For a new generation of cancer drugs, scientists look to targeted nanomedicine
Chemotherapy for cancer has saved many lives. But at the same time, the treatment has a serious drawback: It can be toxic to healthy cells along with
cancerous ones. That can cause short-term side effects that make treatment difficult to tolerate, such as hair loss, mouth sores, and anemia. And even when
chemotherapy succeeds in curing cancer, it can leave in its wake permanent "collateral damage" such as sterility and a weakened immune system.
For years, scientists have been in hot pursuit of what they see as a way to overcome the challenge: "smart" chemotherapy that zaps bad cells without
harming good ones.
A team at the Minneapolis VA Health Care System and the University of Minnesota is developing a form of smart chemotherapy they think holds special
promise. It relies on a capsule so small that 40,000 of them could fit on the head of a pin. Both the capsule and the drug inside it are designed to home
in only on cancer cells.
"[Our] concept is completely different than what's out there in the literature and what's being pursued in many labs," says lead investigator Khalil Ahmed,
Nanocapsule made from natural protein
The ultra-tiny capsule, or nanocapsule, is less than 50 nanometers in diameter (a nanometer is a billionth of a meter). It's the product of a collaborating
lab, that of Gretchen Unger, PhD. A consultant to VA, Unger is also the founder and chief scientific officer of a Minnesota company called GeneSegues,
which is now making the capsules for research. The technology is being used by scientists studying cancer, infectious disease, and other conditions.
Unlike capsules you buy at the drug store or vitamin shop, this one is invisible to the naked eye. Rather than being taken orally, the microscopic capsules
would be suspended in a solution and given to patients intravenously.
Unger's company formulates the capsules in test tubes from a natural protein, or biopolymer. In lab experiments, the polymer breaks down within a few hours
of entering a cell membrane. The cargo inside�a drug�is then freed to do its job in the cell nucleus.
The capsules enter cells through the "lipid raft" pathway. Lipid rafts are cholesterol-rich structures in cell membranes. They manage the traffic of
proteins and other molecules into and out of the cell.
The nanocapsules act like commandos that slink past guards at a tightly controlled checkpoint, headed to their target. Because of their ultra-tiny size,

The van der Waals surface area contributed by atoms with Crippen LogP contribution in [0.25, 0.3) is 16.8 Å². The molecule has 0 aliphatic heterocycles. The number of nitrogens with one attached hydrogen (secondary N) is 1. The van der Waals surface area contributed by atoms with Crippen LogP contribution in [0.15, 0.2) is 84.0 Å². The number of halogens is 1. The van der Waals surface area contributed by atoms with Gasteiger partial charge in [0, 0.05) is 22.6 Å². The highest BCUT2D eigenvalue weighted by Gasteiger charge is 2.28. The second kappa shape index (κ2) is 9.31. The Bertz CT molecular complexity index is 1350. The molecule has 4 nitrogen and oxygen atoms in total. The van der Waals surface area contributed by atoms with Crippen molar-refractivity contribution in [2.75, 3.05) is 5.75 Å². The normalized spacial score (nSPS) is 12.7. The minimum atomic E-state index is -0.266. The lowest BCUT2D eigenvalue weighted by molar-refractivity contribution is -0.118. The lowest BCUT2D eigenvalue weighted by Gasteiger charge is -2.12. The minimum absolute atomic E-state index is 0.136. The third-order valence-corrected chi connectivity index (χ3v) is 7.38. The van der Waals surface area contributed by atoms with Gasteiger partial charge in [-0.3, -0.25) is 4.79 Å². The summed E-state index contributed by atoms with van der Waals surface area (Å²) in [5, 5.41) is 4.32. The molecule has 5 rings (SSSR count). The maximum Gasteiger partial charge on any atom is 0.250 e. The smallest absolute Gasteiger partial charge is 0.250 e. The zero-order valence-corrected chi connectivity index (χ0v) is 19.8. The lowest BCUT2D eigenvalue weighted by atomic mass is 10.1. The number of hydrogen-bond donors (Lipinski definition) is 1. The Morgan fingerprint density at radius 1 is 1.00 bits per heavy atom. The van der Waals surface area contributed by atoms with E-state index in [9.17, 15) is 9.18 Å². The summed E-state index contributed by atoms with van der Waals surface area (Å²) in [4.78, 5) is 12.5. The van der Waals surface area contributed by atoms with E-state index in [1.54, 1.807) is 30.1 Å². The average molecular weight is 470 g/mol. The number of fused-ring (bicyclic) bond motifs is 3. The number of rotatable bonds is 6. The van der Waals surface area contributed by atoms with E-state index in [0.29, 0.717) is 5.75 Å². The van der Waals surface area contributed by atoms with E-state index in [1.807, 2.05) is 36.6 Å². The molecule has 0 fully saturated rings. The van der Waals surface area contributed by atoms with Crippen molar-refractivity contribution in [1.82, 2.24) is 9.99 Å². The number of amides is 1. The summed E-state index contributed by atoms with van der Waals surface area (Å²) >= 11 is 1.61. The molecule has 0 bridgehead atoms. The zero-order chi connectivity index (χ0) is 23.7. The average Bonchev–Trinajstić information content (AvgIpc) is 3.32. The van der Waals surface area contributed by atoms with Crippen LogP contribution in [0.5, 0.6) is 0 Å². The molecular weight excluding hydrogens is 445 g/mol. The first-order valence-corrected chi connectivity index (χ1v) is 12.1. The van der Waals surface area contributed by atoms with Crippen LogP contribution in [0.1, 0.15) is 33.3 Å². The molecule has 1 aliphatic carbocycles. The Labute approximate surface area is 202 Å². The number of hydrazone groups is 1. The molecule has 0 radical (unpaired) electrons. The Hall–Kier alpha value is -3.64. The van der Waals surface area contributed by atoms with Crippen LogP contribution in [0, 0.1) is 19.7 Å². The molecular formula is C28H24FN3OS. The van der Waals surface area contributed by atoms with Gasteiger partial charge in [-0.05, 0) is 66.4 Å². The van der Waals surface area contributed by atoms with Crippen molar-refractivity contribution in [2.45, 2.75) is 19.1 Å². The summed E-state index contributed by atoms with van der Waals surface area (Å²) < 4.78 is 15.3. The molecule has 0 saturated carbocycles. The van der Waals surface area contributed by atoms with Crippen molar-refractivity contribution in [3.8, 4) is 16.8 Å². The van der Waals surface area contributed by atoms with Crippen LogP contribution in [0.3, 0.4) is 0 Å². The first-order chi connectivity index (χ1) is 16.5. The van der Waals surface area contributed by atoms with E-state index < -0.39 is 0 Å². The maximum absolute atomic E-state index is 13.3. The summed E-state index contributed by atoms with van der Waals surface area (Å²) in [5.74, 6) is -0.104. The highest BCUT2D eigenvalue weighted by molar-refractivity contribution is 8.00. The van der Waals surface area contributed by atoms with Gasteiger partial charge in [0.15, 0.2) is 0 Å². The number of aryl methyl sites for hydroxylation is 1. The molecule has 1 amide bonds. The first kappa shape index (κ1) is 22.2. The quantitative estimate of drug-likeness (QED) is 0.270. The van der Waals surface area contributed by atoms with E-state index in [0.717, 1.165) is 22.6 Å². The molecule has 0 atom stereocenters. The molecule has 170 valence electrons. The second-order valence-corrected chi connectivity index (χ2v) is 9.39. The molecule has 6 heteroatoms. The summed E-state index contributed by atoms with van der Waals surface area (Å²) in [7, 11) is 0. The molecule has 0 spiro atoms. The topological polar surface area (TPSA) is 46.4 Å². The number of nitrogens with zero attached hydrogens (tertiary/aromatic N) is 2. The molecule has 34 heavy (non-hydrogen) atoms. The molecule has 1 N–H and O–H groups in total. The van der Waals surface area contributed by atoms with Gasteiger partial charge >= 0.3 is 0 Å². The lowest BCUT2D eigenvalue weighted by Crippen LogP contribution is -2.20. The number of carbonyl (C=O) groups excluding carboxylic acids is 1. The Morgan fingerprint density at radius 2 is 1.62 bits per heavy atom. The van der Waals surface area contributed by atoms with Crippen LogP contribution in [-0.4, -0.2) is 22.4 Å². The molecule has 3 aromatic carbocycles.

the capsules slip through cell membranes without setting off immune responses that could degrade the capsule or its payload on the way to the nucleus.
There's another plus to the capsule: The protein from which it's made can be changed based on the target. Ahmed's studies use a capsule made from
tenfibgen, derived from a larger protein called tenascin. Importantly, tenascin receptors are abundant in the membranes of cancer cells. The capsules are
drawn to them like heat-seeking missiles.
"The concept is to target a receptor [a protein on the surface of cells that acts like a molecular docking site] that's elevated in cancer cells but that
is not present in normal cells," says Ahmed.
Another plus of the nanocapsule is that it is able to penetrate tumor cells within organs, such as the prostate, as well as in areas of the body to which
cancer has spread, such as lymph nodes or bone. That's an important factor, says Ahmed. "A particularly serious problem in cancer therapy is dealing with
metastases, as they are difficult to target."
Lab tests suggest the tenfibgen-based nanocapsule would be safe in humans. Partly because the capsules are made from a natural protein, says Ahmed, "They
don't generate immunotoxicity, and they don't affect blood chemistry."
Double dose of targeting
Ahmed's team has tried a couple of different "cargos" inside the nanocapsule�all designed to target a substance found in higher amounts in cancer cells.
This boosts the chance that only cancer cells will be affected by the therapy.
The drugs inside the nanocapsule in Ahmed's experiments target a protein called CK2. More than a decade ago, Ahmed's lab became the first to discover this
molecule as a marker of cancer cells. "It's elevated in virtually every cancer we've looked at," says the scientist.
Currently, the lab is focused on targeting CK2 with two therapeutic agents, both members of the nucleic acid family that includes DNA and RNA. The two
agents are known as CK2 antisense and siRNA.
CK2 appears to be crucial for cell survival. So knocking it out in cancer cells ensures the death of those cells. While some other drugs might deliver a
crippling blow to cancer cells, anti-CK2 drugs inflict a fatal wound�at least in cell culture and animal studies to date.
Some researchers have expressed concerns because CK2 is also found in normal cells, and the protein is essential for those cells to stay alive as well. So
delivering an anti-CK2 therapy that is somewhat sloppy, that is not perfectly targeted to cancer cells, could be highly toxic and have dire side effects.
Normal cells, however, show some resistance to undergoing down-regulation of CK2, as compared with cancer cells. Moreover, it appears that cancer cells are
strongly "addicted" to CK2, such that blocking production of the molecule rapidly kills off these abnormal cells.
Packaging CK2 inhibitors in a nanocapsule, says Ahmed, is further insurance that only cancer cells would be zapped. In an article earlier this year in Cancer Letters, he and his coauthors wrote: "[Nanoencapsulation] of a CK2 small molecule inhibitor or siRNA would hold an even greater potential
for elimination of tumor in a targeted manner and with minimal potential of host toxicity."
He hopes the pairing up of the anti-CK2 drugs with the nanocapsule will be the perfect marriage: a happy occasion for medical research, and one that spells doom for cancer.